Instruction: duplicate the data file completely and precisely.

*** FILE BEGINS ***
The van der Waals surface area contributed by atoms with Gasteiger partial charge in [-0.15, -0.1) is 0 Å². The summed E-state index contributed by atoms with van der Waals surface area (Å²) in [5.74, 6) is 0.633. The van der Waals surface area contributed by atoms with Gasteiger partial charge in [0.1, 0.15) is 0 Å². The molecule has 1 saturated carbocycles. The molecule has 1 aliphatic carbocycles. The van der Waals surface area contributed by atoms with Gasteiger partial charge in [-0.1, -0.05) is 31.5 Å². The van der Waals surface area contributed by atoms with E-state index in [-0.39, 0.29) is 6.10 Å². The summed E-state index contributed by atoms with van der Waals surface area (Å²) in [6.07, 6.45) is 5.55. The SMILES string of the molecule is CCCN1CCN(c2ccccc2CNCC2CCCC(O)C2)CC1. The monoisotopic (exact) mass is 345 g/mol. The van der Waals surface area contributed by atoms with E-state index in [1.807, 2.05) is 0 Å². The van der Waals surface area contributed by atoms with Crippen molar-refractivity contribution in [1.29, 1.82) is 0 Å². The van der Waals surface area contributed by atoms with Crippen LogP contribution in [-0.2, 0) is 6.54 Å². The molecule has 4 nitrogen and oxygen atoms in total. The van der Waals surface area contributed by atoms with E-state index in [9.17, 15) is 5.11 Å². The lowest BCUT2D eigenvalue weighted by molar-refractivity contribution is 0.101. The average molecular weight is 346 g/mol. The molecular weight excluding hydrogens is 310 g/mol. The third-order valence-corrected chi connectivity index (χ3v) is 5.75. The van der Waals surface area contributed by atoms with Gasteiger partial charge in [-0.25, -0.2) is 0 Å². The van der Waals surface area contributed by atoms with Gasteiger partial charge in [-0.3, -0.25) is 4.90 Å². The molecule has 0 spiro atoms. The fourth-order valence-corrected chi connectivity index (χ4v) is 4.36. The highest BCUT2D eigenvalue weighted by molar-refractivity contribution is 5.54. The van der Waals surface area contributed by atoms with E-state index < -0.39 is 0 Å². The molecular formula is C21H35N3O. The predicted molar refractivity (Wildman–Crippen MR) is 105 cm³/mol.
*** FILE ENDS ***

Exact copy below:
The van der Waals surface area contributed by atoms with Gasteiger partial charge in [-0.15, -0.1) is 0 Å². The summed E-state index contributed by atoms with van der Waals surface area (Å²) in [5.74, 6) is 0.633. The van der Waals surface area contributed by atoms with Gasteiger partial charge in [0.1, 0.15) is 0 Å². The molecule has 1 saturated carbocycles. The molecule has 1 aliphatic carbocycles. The van der Waals surface area contributed by atoms with Gasteiger partial charge in [-0.1, -0.05) is 31.5 Å². The van der Waals surface area contributed by atoms with E-state index in [-0.39, 0.29) is 6.10 Å². The summed E-state index contributed by atoms with van der Waals surface area (Å²) in [6.07, 6.45) is 5.55. The SMILES string of the molecule is CCCN1CCN(c2ccccc2CNCC2CCCC(O)C2)CC1. The monoisotopic (exact) mass is 345 g/mol. The van der Waals surface area contributed by atoms with E-state index in [1.807, 2.05) is 0 Å². The van der Waals surface area contributed by atoms with Crippen molar-refractivity contribution in [1.29, 1.82) is 0 Å². The van der Waals surface area contributed by atoms with Crippen LogP contribution in [-0.2, 0) is 6.54 Å². The molecule has 4 nitrogen and oxygen atoms in total. The van der Waals surface area contributed by atoms with E-state index in [9.17, 15) is 5.11 Å². The lowest BCUT2D eigenvalue weighted by molar-refractivity contribution is 0.101. The average molecular weight is 346 g/mol. The molecular weight excluding hydrogens is 310 g/mol. The third-order valence-corrected chi connectivity index (χ3v) is 5.75. The van der Waals surface area contributed by atoms with Gasteiger partial charge in [-0.25, -0.2) is 0 Å². The van der Waals surface area contributed by atoms with Gasteiger partial charge in [-0.3, -0.25) is 4.90 Å². The molecule has 0 spiro atoms. The fourth-order valence-corrected chi connectivity index (χ4v) is 4.36. The highest BCUT2D eigenvalue weighted by molar-refractivity contribution is 5.54. The van der Waals surface area contributed by atoms with E-state index < -0.39 is 0 Å². The molecular formula is C21H35N3O. The predicted molar refractivity (Wildman–Crippen MR) is 105 cm³/mol.